Saturday afternoon I had a great political discussion on my front lawn with a friend who is a lobbyist in Wisconsin. We talked about the latest Marquette Law School poll and how it strongly favored the statewide races for Hillary Clinton and Russ Feingold. But when we got to the point of breaking down the path for Democrats to retake the state senate we both agreed there was really only one solid pickup for the minority party come November.
Such is the state of politics where Democrats cast more votes in the last legislative elections but Republicans control with an iron fist the majority in the statehouse. The reason for that is the method used to draw district lines in a purely partisan fashion after each census.
To be fair Democrats also used the partisan tools available to them for drawing lines when they had the majority. But the degree of brazenness for drawing boundaries has increased under the current Republican majority.
With that in mind it was most interesting to watch former Governor Jim Doyle discuss with Greg Nuemann on Capital City Sunday the need for our state to update the way political boundaries are drawn.
Doyle admitted it was an “opportunity lost” when in 2006 a Democratic majority in each house of the legislature did not act on redistricting reform. He had put forth a plan which he tried to sell across the state but was met with more yawns than strong support.
After having seen the degree to which the redistricting system is now broken Doyle seems to have found a stronger voice on the subject. And he is most correct when saying “a great reform for American democracy would be to move to some kind of non-partisan commission to do the redistricting.”
Since 1981 Iowa’s congressional and state legislative maps have been drawn by nonpartisan legislative staffers without considering voter registration numbers or the location of incumbents. Their main considerations are keeping districts compact and uniform in population.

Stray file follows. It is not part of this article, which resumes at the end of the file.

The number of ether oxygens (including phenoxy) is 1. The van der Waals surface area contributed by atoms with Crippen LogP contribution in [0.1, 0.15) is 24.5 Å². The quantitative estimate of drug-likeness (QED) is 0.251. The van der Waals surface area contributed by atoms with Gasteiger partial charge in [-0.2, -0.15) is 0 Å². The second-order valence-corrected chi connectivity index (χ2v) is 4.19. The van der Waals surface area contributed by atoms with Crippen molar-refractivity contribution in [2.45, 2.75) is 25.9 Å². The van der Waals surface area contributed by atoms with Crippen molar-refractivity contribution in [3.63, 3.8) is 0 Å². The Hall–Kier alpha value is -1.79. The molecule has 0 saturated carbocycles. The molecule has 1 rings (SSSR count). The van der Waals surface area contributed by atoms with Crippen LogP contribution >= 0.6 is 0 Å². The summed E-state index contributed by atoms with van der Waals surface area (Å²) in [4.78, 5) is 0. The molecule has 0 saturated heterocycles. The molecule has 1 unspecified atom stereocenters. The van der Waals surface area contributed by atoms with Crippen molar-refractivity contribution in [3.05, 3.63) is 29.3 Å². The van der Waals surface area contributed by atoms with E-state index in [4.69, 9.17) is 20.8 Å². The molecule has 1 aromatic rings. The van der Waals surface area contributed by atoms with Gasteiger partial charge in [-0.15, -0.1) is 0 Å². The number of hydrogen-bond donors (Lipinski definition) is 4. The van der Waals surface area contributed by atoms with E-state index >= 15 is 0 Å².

What were the results of the efforts of the nonpartisan staffers during the last redistricting cycle in Iowa?
The Iowa House approved the new maps on a 90-7 vote, and the Senate weighed in with a vote in favor, 48-1. Republican Gov. Terry Branstad enthusiastically supported the maps. He acknowledged that the new maps allow for a healthy competitiveness between the two parties.
The problem is that too many partisan heads in the Wisconsin Legislature are not able to think beyond their narrow interests, and consider the greater good when it comes to redistricting. That certainly was the case when there was not even the ability to have a public hearing in our statehouse about the method employed by Iowa!
Political parties have for too long used the boundaries of districts to inoculate elected officials from the need to truly compete about ideas at election time. One of the more outstanding figures offered over the past year about immigration reform is that 70% of Republican congressional districts around the nation have less than 10% Hispanic/Latino voters. In some cases that can be explained, but in many others it is due to crafty manipulation of district maps. That type of political chicanery from both sides of the aisle creates far more problems when it comes to solving issues than perhaps anything else other than the heavy amounts of campaign money that is allowed to be raised.
I wish Doyle had been successful in 2006. I also wish that Democratic candidates were using the issue of redistricting as a campaign issue this fall so to educate the voters in an attempt to move this matter further along.
I have long argued that the three biggest needs for political reform in the country are 1) controlling the amount of money spent on campaigns, 2) allow non-partisan commissions to draw political boundaries, and 3) allow for merit selection of state supreme court justices.
Until these matters can be resolved there will be structural flaws with not only elections but policy-making.